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Always Hungry?

November 7, 2019

 

Person dieting: “I don’t know why but I’m hungry ALL the time!” 

 

Karen at the office: “Have a glass of water, sometimes thirst gets mistaken for hunger.”

 

Coach Ben: “No Karen, it doesn’t. If you’re hungry, you’re hungry. Feeling thirsty does not get mistaken for hunger. Ever.” 

 

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Having a drink of water can temporarily distract you from feeling hungry but soon after it’s back to feeling hungry again. 

 

That’s because thirst and hunger are not the same thing and are stimulated by different pathways, hormones and complex feedback loops throughout your body that talk to different receptors within your brain. 

 

Thirst is triggered but a number of factors such as the amount of fluid on the inside and outside of the cells within your body, the osmolality of your blood and electrolyte balance.

 

Even though hunger and appetite are two different things, they are often and easily confused as being one in the same. Hunger is your body’s signal for the need to eat and consume energy for survival. 

 

Appetite on the other hand is a signal from your brain that increases the desire to eat and this can be triggered be seeing, smelling, or visualising some foods.  

 

5 Simple Strategies To Control Your Appetite and Keep Hunger Pangs At Bay;

 

1. Get Enough Sleep

 

Sleep deprivation is directly linked to obesity, having an increased appetite and a greater desire for higher calorie food options. Studies have shown that 7-9 hours of unbroken sleep per night is ideal.

 

No matter how much will power you think you have, if you’re sleep deprived your physiology is going to be working against you by reducing your daily energy expenditure, increasing your appetite and increasing the desire to eat higher calorie foods as well increasing the feelings of reward after eating the higher calorie food. 

 

2. Eat Protein and Fiber At Every Meal

 

Meals high in both protein and fiber are more filling due to the amount of chewing involved and the high amount of food volume. Several studies have also shown greater amounts of weight loss and better weight loss maintenance in people following a higher protein diet. 

 

Not only that but studies have shown that a high protein diet has a greater impact on fat loss due to the additional thermic effect of protein. 

 

When it comes to fiber, viscous fiber has the greatest effect on your feelings of satiety and the foods highest in viscous fiber are beans, oats, legumes, asparagus and brussel sprouts. 

 

3. Chew Your Food Thoroughly

 

Taking the time to sit, smell and chew your food thoroughly can have a bigger impact on your appetite than you might of thought. 

 

Chewing your food stimulates the secretion of gastric juices required for proper digestion and increasing the number of chews per mouthful of food has been shown to increase the feeling of satiety after a meal.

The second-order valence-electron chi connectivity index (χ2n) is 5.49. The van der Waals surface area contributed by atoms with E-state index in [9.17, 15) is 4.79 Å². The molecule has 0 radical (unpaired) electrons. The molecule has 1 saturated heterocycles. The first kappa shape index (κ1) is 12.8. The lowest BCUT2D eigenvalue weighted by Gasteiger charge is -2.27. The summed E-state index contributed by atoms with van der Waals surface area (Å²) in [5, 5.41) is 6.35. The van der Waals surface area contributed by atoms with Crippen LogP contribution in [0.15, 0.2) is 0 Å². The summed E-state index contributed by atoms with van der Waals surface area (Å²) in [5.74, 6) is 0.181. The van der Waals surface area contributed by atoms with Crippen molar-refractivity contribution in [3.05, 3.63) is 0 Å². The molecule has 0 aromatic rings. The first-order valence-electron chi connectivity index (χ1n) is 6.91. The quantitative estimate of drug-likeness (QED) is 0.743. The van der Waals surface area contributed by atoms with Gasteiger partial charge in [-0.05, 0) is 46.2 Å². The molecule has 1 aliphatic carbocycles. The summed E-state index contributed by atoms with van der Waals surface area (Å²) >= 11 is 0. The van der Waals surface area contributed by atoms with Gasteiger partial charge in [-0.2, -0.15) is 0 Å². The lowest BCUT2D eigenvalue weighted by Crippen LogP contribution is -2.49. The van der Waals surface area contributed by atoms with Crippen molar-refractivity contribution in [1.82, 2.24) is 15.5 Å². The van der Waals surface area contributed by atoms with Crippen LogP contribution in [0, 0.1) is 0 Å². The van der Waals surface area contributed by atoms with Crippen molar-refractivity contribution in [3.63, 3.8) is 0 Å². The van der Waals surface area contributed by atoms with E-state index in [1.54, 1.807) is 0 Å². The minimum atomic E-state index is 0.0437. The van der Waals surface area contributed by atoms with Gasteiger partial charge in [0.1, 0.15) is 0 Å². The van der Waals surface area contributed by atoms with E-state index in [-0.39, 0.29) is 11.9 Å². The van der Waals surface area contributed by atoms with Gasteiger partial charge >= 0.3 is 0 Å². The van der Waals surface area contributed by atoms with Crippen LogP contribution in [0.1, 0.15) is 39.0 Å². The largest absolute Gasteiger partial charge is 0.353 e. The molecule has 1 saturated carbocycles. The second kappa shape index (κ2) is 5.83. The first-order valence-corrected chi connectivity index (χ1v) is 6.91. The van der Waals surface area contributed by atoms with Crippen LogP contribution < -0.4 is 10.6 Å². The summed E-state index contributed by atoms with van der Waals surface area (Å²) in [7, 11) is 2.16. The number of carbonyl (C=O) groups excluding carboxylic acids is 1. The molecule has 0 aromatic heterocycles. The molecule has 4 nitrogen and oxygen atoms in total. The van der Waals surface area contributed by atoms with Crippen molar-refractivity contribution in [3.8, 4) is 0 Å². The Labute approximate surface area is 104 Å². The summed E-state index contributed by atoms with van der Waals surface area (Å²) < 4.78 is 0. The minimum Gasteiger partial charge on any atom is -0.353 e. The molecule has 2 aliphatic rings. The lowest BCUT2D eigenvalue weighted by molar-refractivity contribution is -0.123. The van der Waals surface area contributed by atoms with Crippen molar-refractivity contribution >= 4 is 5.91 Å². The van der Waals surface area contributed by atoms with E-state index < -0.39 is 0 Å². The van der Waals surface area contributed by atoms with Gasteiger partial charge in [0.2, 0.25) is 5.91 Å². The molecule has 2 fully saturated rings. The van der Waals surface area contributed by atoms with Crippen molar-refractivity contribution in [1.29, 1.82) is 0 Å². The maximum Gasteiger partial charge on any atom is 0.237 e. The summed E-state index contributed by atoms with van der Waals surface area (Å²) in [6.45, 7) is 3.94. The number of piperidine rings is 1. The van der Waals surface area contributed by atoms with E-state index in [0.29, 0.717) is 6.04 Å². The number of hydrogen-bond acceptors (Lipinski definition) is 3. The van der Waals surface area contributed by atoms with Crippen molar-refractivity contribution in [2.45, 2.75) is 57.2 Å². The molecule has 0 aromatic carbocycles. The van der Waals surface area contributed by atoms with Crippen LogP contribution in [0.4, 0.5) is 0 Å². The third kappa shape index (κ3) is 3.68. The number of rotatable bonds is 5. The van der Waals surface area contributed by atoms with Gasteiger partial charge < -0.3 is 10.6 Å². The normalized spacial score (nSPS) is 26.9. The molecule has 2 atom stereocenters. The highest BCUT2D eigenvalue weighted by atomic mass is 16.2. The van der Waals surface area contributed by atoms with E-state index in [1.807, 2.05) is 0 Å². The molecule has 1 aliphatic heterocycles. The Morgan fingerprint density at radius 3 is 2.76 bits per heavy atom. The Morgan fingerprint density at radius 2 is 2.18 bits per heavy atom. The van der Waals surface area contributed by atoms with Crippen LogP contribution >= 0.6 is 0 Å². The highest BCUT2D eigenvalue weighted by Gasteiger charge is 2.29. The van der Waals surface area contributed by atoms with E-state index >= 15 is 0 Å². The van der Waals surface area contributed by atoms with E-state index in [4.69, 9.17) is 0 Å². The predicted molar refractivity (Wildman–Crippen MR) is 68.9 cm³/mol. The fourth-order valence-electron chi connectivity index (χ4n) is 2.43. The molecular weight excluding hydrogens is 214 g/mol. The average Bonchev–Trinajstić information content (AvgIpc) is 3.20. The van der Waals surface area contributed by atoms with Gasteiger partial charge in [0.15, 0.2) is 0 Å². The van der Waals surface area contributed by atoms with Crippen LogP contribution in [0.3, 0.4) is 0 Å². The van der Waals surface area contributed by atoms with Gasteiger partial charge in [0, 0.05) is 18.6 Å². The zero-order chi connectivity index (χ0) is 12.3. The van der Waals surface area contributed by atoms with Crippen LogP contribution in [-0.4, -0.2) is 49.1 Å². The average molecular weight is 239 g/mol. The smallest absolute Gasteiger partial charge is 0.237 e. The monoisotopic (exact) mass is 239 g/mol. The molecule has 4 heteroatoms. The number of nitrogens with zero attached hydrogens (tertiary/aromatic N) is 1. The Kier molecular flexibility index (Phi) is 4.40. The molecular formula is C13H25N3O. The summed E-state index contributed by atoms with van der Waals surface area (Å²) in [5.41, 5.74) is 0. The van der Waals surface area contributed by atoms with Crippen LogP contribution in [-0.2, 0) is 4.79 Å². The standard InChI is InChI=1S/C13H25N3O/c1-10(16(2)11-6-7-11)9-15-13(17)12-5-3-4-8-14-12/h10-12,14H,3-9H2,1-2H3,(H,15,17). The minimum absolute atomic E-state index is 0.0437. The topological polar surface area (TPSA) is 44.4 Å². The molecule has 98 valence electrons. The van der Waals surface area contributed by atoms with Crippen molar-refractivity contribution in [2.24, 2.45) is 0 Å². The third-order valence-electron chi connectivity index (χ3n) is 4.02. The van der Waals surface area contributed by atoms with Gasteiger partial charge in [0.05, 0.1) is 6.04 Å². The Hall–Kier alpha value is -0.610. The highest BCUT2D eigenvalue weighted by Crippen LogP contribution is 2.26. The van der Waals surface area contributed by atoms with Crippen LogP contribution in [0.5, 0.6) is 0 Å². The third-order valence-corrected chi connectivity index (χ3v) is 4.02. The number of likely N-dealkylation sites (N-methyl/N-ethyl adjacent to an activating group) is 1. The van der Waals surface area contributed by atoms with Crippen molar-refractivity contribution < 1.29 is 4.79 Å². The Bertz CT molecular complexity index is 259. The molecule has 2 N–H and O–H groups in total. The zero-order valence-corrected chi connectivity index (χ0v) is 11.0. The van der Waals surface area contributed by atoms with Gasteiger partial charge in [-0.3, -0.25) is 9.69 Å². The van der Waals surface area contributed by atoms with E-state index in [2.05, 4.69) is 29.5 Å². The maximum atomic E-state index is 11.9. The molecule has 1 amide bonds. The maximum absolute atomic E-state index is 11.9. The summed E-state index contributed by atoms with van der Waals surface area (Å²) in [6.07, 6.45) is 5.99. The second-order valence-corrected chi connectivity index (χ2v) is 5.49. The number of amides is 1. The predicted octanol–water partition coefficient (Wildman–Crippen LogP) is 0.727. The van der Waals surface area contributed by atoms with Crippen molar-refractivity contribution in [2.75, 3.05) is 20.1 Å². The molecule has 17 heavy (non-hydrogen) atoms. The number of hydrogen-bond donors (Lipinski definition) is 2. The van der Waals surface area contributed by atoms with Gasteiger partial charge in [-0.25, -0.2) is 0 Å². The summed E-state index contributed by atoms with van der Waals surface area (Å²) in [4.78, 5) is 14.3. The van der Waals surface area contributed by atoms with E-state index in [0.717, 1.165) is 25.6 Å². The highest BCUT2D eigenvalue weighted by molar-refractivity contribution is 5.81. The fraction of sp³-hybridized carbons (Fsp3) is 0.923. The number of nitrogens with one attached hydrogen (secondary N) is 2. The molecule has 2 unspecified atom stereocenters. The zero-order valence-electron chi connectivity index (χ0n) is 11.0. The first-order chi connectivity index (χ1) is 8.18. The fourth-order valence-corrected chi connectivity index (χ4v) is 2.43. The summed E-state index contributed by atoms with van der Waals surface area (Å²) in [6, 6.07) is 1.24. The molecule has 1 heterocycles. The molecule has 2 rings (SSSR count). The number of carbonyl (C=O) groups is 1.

Rather than an arbitrary number of chews, the better recommendation is to eat slowly and chew your food until it becomes a soft, mushy paste before swallowing. 

 

4. Maintain Regular Meal Times

 

Much like your sleeping pattern helps regulate your ‘body clock’, your body learns when you eat most regularly and starts to increase the appetite signalling hormone Ghrelin in anticipation of the meal. 

 

Skipping or missing meals is linked to overeating later in the day and can also affect how your body metabolises food. 

 

5. Remove Temptation 

 

It doesn’t matter how strong willed you think you are, if temptation is around, it’s not a matter of ‘if’ you will give in, it’s a matter of ‘when’ will you give in. One of the simplest ways to control your appetite and the desire to eat is to remove visible temptations. 

 

Hide the jar of biscuits on the bench. Put the lollies in a coloured container so that they aren’t easily visible every time you open the pantry. Avoid going shopping on an empty stomach. 

 

Once you’ve got the 5 strategies above in place you’ll be much better equipped to manage your hunger pangs and control your appetite. 

 

References:

The Regulation of Food Intake in Humans

https://www.ncbi.nlm.nih.gov/books/NBK278931/

 

The Physiological Regulation of Thirst and Fluid Intake

https://www.physiology.org/doi/full/10.1152/nips.01470.2003

 

The impact of sleep deprivation on food desire in the human brain

https://www.ncbi.nlm.nih.gov/pmc/articles/PMC3763921/

Effect of a High-Protein, High-Fiber Beverage Preload on Subjective Appetite Ratings and Subsequent Ad Libitum Energy Intake in Overweight Men and Women: A Randomized, Double-Blind Placebo-Controlled, Crossover Study

https://www.ncbi.nlm.nih.gov/pmc/articles/PMC6016687/

 

Effects of fat, protein, and carbohydrate and protein load on appetite, plasma cholecystokinin, peptide YY, and ghrelin, and energy intake in lean and obese men.

https://www.ncbi.nlm.nih.gov/pubmed/22556143

 

Increasing the number of masticatory cycles is associated with reduced appetite and altered postprandial plasma concentrations of gut hormones, insulin and glucose

https://lib.dr.iastate.edu › cgi › viewcontent/

 

Irregular meal-pattern effects on energy expenditure, metabolism, and appetite regulation: a randomized controlled trial in healthy normal-weight women

https://academic.oup.com/ajcn/article/104/1/21/4633920

 

Possible entrainment of ghrelin to habitual meal patterns in humans.

https://www.ncbi.nlm.nih.gov/pubmed/18187517

 

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